From heyne (Germany) comes the newly released KOSMISCHE PUPPEN UND ANDERE LEBENSFORMEN (...) edited by Uwe Anton, containing THE COSMIC PUPPETS.

PKDS-13 15:

... Will the French believe Phil was serious when he called THE COSMIC PUPPETS "the greatest fantasy novel ever written"?

PKDS-17 6:

Scott hasn't yet shown us anything of yours in that non-stf category; probably he's trying them out on hardcover markets first. But please remind him that ACE Books might be especially suggestive to your work -- if you think any of it would fit the paperback market (...). We've done quite a range of original and reprint modern novels... You mention having written but 4 sf novels. What then was that one you had in the second issue of Satelite? I haven't seen it, but why not have Scott submit that one too? Then we could have 5 Dick fantasies... All best wishes, Cordialy yours Donald A. Wollheim {Donald A. Wollheim to PKD, Mar 29, 1957}

PKDS-17 3:

[Wollheim's Mar 29, 1957 letter did cause the Agency to submit to ACE the novel from Satelite, which was quickly accepted and published by ACE as THE COSMIC PUPPETS...] {from a letter from Julian Messner, Inc. Publishers, New York to PKDS}

PKDS-17 6:

...& why, I wonder, haven't I seen any of the long Dicks in MS? If I'd liked A GLASS OF DARKNESS We'd've paid exactly twice Satellite's $400. I'd certainly have bought EYE & probably SOLAR LOTTERY -- either (depending on our publisher's variable policy of the moment) as a serial or to be condensed into a one-shot -- wh wd've meant anywhere fr $600 to $1600 according to the length used. {Letter from Tony Boucher to PKD, June 5, 1957}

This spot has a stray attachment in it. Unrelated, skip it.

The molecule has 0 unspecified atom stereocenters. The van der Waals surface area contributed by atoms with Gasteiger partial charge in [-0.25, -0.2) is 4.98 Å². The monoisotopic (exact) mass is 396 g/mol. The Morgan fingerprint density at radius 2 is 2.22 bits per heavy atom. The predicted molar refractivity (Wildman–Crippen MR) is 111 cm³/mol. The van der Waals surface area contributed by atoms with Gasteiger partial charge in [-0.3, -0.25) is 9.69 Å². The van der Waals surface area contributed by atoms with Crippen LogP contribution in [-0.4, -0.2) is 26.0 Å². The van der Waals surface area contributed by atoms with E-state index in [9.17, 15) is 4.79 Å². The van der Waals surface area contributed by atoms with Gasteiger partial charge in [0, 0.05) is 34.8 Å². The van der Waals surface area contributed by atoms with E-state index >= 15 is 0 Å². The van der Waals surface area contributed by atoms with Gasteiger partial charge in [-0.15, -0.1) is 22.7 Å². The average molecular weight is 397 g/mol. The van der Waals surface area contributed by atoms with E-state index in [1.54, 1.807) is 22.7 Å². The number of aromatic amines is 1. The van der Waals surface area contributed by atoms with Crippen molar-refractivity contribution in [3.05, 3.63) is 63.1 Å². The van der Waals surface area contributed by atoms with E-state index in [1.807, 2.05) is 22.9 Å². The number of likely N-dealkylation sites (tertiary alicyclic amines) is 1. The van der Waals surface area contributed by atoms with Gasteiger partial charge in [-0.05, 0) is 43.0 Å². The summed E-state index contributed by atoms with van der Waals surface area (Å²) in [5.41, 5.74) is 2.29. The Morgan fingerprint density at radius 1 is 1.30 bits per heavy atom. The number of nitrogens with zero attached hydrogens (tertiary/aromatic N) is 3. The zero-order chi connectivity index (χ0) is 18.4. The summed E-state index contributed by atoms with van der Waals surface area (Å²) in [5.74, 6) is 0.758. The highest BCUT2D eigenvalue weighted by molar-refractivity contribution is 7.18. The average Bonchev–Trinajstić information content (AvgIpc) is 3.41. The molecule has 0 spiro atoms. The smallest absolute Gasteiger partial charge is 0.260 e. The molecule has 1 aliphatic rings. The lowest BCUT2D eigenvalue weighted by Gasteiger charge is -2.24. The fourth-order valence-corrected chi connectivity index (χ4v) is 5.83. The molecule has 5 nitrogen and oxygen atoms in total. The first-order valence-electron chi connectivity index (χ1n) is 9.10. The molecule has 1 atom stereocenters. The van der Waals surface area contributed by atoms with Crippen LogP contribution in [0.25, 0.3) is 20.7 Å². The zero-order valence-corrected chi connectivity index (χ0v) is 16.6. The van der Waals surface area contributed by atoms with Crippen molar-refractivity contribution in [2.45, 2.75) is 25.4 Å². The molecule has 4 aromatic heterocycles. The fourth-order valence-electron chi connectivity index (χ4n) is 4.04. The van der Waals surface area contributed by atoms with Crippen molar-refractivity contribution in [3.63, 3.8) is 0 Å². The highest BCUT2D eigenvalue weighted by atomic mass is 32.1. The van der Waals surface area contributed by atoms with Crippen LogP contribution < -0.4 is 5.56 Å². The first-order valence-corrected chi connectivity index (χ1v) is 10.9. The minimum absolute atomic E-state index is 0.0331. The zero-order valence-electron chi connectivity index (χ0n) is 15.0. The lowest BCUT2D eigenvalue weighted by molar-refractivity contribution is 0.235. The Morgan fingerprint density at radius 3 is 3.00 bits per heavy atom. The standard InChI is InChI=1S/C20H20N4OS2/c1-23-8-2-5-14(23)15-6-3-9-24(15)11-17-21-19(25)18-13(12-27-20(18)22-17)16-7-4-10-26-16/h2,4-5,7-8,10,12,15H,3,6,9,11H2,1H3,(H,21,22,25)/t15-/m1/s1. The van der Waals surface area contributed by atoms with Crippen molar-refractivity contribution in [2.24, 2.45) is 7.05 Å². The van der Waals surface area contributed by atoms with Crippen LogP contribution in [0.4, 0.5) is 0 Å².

Peter laughed, a pure, high-pitched sound. He reached out lithely and snatched back the running clay figure. It struggled and fought frantically as he drew it close to him.


SL-38 33:

{...}I have a ms of a fantasy novel which I wrote two years ago. It runs about 80,000 words. My agent won't handle it because there is no market... I've thought about printing it privately. The only catch is this -- its not exactly the kind of fantasy one reads in fantasy magazines. It's a psychological fantasy of the dream type, more like Kafka I suppose, or like "The Man Who Was Thursday." There is no fantasy premise: that is, a fantastic postulate from which things proceed logically; the beginning is natural, factual, normal, as in Hubbard's "Fear;" the ordinary world, in fact. From there, the book "degenerates into sheer fantasy," as my agent puts it. It progresses, I would say, into greater and deeper levels of fantasy; a trip into the dream regions of symbolism, the unconscious, etc. as one finds in "Alice in Wonderland," where the work ends with a final cataclysm of dream-fantasy. {...}{PKD > Mr.Haas, Sep 16 1954}

SL-38  35

... ... ACE has one more book of mine, but this one has already appeared in a magazine (Satellite) ; the title for that printing was A GLASS OF DARKNESS; and it runs about 40,000 words. You can see that it is slight compared with the others, but again I personally like it; its pure fantasy, which as you know has always been my favorite. {PKD>Anthony Boucher, June 3, 1957}

See PKDS-12 12

See FDO#3, 1992. ‘Through A Magnifying Glass Idly’ by Dave Hyde.


{For the best essay ever written on THE COSMIC PUPPETS please go to 'Abstract Concrete' by Barb Morning Child, which appeared first in FDO#3}


COLLECTOR'S NOTES

Rudy's Books: THE COSMIC PUPPETS, Ace, pb, D249, 1957. VG/F $50

Phildickian: THE COSMIC PUPPETS, Ace, pb, D249, 1957. VG+ $45

Phildickian: THE COSMIC PUPPETS, Severn House, hb, 1986. 1st UK. VF/VF $50

Phildickian: THE COSMIC PUPPETS, Berkley, pb, 1983. VG $25